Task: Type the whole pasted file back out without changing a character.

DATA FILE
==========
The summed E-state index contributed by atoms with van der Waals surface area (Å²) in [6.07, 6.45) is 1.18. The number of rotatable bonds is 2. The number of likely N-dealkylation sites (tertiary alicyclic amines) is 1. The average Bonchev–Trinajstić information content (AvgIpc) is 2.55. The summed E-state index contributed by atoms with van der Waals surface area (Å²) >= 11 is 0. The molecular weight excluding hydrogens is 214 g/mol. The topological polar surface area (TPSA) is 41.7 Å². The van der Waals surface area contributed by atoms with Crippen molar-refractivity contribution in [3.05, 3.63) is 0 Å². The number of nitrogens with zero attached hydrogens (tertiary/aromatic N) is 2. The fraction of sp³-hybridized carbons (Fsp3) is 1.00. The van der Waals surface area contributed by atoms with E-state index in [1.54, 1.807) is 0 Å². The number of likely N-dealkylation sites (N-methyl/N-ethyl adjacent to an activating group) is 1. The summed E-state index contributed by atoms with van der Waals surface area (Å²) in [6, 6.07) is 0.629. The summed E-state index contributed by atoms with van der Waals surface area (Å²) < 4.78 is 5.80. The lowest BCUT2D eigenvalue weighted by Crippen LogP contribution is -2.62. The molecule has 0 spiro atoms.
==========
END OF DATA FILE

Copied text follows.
The summed E-state index contributed by atoms with van der Waals surface area (Å²) in [6.07, 6.45) is 1.18. The number of rotatable bonds is 2. The number of likely N-dealkylation sites (tertiary alicyclic amines) is 1. The average Bonchev–Trinajstić information content (AvgIpc) is 2.55. The summed E-state index contributed by atoms with van der Waals surface area (Å²) >= 11 is 0. The molecular weight excluding hydrogens is 214 g/mol. The topological polar surface area (TPSA) is 41.7 Å². The van der Waals surface area contributed by atoms with Crippen molar-refractivity contribution in [3.05, 3.63) is 0 Å². The number of nitrogens with zero attached hydrogens (tertiary/aromatic N) is 2. The fraction of sp³-hybridized carbons (Fsp3) is 1.00. The van der Waals surface area contributed by atoms with E-state index in [1.54, 1.807) is 0 Å². The number of likely N-dealkylation sites (N-methyl/N-ethyl adjacent to an activating group) is 1. The summed E-state index contributed by atoms with van der Waals surface area (Å²) in [6, 6.07) is 0.629. The summed E-state index contributed by atoms with van der Waals surface area (Å²) < 4.78 is 5.80. The lowest BCUT2D eigenvalue weighted by Crippen LogP contribution is -2.62. The molecule has 0 spiro atoms.